But anyways, getting back to dealing with the situation as it is rather than how it should be … I proceed to park in a ‘normal’ (non life threatening) parking spot far away from the entrance, with the hope that no one will park beside me and unintentionally make it impossible for me to exit or re-enter my van. I am lucky enough to be able to deploy my ramp, exit the vehicle and roll up to the front entrance.
I am greeted by two sets of double doors. The first set I have to get through are narrow and heavy. They lead to what is known as a vestibule, or if you’re in a prison … a ‘man trap’. As I contemplate the second set of doors I definitely feel like I’m in some form of trap. There’s a long downward staircase on my right and a short steep ramp in front of me. The second set of doors is at the top of the ramp and there is no landing so even if I could push myself up the ramp (which I can‘t), there is no level ground to rest on while pulling the door open. Consequently, a wheelchair user runs into the problem of rolling backwards when she takes her hands off the handrims (used to propel the wheelchair) to open the door. This is potentially hazardous, especially when you consider the downward staircase mentioned above is one of the ‘traps’ you could easily roll back into. The bottom line is most people in wheelchairs would not be able to access this agency independently.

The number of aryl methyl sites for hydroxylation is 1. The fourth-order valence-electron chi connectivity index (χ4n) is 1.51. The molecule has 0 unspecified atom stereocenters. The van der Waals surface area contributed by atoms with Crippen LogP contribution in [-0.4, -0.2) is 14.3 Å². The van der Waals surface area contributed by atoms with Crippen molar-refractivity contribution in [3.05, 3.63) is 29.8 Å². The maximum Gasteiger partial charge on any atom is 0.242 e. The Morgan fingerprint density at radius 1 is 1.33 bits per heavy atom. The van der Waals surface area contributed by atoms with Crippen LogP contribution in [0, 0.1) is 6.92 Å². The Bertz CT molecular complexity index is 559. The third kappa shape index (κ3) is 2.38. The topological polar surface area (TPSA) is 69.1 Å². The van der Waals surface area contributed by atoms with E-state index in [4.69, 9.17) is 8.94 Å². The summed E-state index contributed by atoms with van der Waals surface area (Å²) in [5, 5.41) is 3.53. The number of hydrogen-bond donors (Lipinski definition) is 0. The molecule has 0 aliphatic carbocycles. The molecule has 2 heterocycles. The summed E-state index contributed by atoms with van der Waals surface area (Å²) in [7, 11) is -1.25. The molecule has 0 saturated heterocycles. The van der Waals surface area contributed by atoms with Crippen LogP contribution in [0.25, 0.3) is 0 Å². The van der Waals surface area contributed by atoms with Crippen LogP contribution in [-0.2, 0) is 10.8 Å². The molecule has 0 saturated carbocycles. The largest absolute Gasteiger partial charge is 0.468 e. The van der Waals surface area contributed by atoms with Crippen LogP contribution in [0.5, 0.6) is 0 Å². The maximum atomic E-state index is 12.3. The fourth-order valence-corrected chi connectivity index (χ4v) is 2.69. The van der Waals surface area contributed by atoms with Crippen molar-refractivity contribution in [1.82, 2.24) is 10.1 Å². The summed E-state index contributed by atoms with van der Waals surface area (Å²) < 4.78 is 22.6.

I have talked to several of the Agency’s nondisabled employees about it and they say they have tried to get funding to change the front entrance but have been turned down because there are not enough people coming through their doors. Hmmm … not enough people coming through their doors … I wonder why that could be?
What I can’t understand is why this organization moved into an inaccessible building in the first place. If you are an agency promoting accessibility for people with disabilities shouldn’t Step #1 be making sure you are wheelchair accessible?
The following expresses my observations in a more concise way:
If wheelchair users were ever consulted or employed by this organization, the situation would likely be a lot different than it is now. After all, people wouldn’t agree to move into a building they couldn’t access. To expect people with disabilities to be okay with a disability agency that is not wheelchair accessible is an insult. We are not interested in the illusion of accessibility and inclusion – we want the real thing.